5:                  Title="MainWindow" Height="350" Width="525">
   6:      <Window.Background>
   7:          <ImageBrush ImageSource="/Datagenic-%20Monitor;component/Images/background.png" />
   8:      </Window.Background>
   9:      <Grid>
  10:          <telerik:RadialGauge>
  11:              <telerik:RadialScale x:Name="radialScale" Min="0" Max="{Binding Path=MaxScale}" MajorTicks="10"
  12:                              MiddleTicks="1" MinorTicks="3">
  14:                  <telerik:RadialScale.MajorTick>
  15:                      <telerik:MajorTickProperties />
  16:                  </telerik:RadialScale.MajorTick>
  17:                  <telerik:RadialScale.MiddleTick>
  18:                      <telerik:MiddleTickProperties Length="0.07" />
  19:                  </telerik:RadialScale.MiddleTick>
  20:                  <telerik:RadialScale.MinorTick>
  21:                      <telerik:MinorTickProperties Length="0.05" />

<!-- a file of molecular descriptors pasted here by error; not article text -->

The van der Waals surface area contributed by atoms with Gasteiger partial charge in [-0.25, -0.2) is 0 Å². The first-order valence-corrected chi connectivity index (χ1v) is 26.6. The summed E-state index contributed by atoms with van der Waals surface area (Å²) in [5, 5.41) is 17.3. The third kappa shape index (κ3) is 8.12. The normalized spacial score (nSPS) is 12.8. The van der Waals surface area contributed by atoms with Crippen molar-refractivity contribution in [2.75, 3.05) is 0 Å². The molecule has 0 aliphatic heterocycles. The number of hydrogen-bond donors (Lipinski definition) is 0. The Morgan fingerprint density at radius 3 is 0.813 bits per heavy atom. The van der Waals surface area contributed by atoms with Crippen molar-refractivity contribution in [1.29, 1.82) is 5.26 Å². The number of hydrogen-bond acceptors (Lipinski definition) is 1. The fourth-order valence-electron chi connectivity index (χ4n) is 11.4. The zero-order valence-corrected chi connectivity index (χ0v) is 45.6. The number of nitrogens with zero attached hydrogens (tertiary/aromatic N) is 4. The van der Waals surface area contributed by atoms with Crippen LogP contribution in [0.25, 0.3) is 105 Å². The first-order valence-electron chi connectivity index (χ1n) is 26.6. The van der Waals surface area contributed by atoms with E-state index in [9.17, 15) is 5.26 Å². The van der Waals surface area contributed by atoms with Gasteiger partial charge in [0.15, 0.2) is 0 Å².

22:                  </telerik:RadialScale.MinorTick>
  24:                  <telerik:RadialScale.Label>
  25:                      <telerik:LabelProperties FontSize="10" />
  26:                  </telerik:RadialScale.Label>
  28:                  <telerik:IndicatorList>
  29:                      <telerik:RadialBar x:Name="gauge1_radialBar" IsAnimated="True"
Value="{Binding Path=TotalLogCount}" />
  31:                      <telerik:Needle x:Name="gauge1_needle" IsAnimated="true"
Value="{Binding Path=WFExecutions[0].LogCount}" />
  32:                  </telerik:IndicatorList>
  33:              </telerik:RadialScale>
  34:          </telerik:RadialGauge>
  35:          <Grid>
  36:              <Grid.RowDefinitions>
  37:                  <RowDefinition Height="0.60*" />
  38:                  <RowDefinition Height="0.40*" />
  39:              </Grid.RowDefinitions>
  41:              <TextBlock Grid.Row="1" VerticalAlignment="Top" HorizontalAlignment="Center"
  42:                              Foreground="GhostWhite" FontFamily="CourierNew"
Text="{Binding Path=WFExecutions[0].FolderName}" />
  43:          </Grid>
  45:      </Grid>
  46:  </Window>

Here’s the code


   1:  using System;
   2:  using System.Collections.Generic;
   3:  using System.Linq;
   4:  using System.Text;
   5:  using System.Windows;